6 Public Relations Statistics & Trends To Know

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6 Public Relations Statistics That Show That PR And Marketing Are Becoming More Interconnected

As their name suggests, public relations (PR) firms and professionals specialize in connecting businesses with the outside world. Depending on the circumstance, a PR professional may want to increase exposure for a client or, in some cases, look to repudiate an unflattering story.

Traditionally, duties under PR purview have included dissemination of corporate news and press releases, various forms of promotion, damage control, and interfacing with the media. However, with the advent of social networks and democratized digital content, PR has had to adapt to a world where everything happens in real-time and anyone’s blog or Twitter feed can be the day’s hottest news outlet.

Below, we’ll break down six PR statistics and explore how businesses can use them to create successful strategies for the coming years.

Public Relations Statistics Impacting PR And Marketing Professionals

1. PR Agencies Have Grown 30% Yearly For The Past Five Years

While the PR agency industry grew an average of 30% over the last five years, rates appear to be slowing. During the same period, corporate communication departments only grew by 12%. However, many in the industry remain hopeful that these numbers will increase and that PR will continue to play an important role for businesses.

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2. 71% of Journalists Believe The Public Trusts Them Less In 2018

Networking with journalists is at the heart of public relations, and the rise of misinformation and media distrust has taken its toll on the PR industry. In an extensive survey, Cision reports that 71% of journalists believe that the public trusts them less than they did three years ago.

As a result, journalists are becoming more selective about what they choose to report on. Consequently, PR professionals will need to make compelling cases that their information and news is worth coverage.

3. 60% Of PR Executives Believe Influencer Marketing Is Becoming More Important

While influencer marketing has transformed the digital and social media advertising landscape, PR professionals can also benefit greatly from this new wave of outreach. Standing at the intersection of messaging, ad buying, content creation, and branding, influencer marketing is an effective and malleable form of communicating with customers, other businesses, and the media.

Unsurprisingly, over 60% of PR executives believe that content creation and working with social media influencers will be vital parts of public relation efforts in the future.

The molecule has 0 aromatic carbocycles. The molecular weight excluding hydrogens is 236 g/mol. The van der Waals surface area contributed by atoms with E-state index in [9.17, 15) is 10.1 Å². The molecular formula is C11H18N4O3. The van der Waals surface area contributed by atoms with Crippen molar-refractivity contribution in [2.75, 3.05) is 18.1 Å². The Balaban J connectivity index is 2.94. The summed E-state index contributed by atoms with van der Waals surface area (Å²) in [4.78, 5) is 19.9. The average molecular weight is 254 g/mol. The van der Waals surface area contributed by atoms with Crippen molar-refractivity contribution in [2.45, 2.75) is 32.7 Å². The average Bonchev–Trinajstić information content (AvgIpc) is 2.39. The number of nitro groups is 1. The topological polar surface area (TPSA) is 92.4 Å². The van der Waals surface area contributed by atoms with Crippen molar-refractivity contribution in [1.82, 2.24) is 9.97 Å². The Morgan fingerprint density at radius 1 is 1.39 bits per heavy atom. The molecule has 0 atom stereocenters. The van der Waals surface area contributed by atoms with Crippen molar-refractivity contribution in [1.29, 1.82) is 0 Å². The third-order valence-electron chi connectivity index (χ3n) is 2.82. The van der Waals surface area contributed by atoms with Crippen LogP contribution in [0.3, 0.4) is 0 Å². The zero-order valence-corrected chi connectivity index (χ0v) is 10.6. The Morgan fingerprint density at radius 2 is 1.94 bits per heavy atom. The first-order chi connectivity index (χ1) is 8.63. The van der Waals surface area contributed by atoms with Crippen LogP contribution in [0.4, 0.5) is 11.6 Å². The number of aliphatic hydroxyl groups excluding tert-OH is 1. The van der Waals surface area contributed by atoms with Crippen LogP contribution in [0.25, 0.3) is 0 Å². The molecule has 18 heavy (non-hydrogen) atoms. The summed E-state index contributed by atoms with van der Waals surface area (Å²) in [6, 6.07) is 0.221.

4. Only 19% Of PR And Communications Companies Contribute To Marketing Strategy

Though brands are willing to hire PR experts to aid in customer relations or marketing tasks, many don’t integrate a PR strategy into their marketing plans.

A study by Cision showed that only 19% of a business’s PR personnel are likely to be involved in the development of overall marketing strategy. As the two departments become more closely intertwined, brands will need to include public relations talent and ideas into the conversation.

Related Post: The 10 Biggest Influencer Marketing Trends To Know For 2018

5. 80% Of PR Professionals And Marketers Believe The Future is Digital Storytelling

While “social listening,” “social purpose,” and “big data” were cited in the USC Annenberg study as growing trends, over 88% of public relations professionals and 80% of marketers believe that digital storytelling is the future of communications.

As competition increases and audiences are inundated with more media options, crafting a compelling story and pushing it out to social channels will become one of PR’s greatest challenges.

6. 87% Of PR Executives Don’t Believe “Public Relations” Will Describe The Work They Do In 5 Years

PR agencies primarily work to promote companies and individuals through editorial coverage known as “earned” or “free” media. However, many PR professionals feel their duties will soon involve purchasing such mentions in newspapers, magazines, and television, as well as on digital platforms.

Most in the PR field also believe the term “public relations” is too narrow a description of what the job actually entails. Looking ahead, it’s important to consider what roles a PR agency or department will need to fulfill and how to best execute such responsibilities.

In a study by USC Annenberg School for Communications and Journalism, nearly half of PR professionals and more than 60% of marketing executives were said to believe that public relations and marketing will work together more closely in the future.

However, there’s less consensus on which branch will steer the direction of corporate communications and overall marketing efforts. As the two departments converge, businesses should consider how the fields can best work together to optimize outreach efforts.

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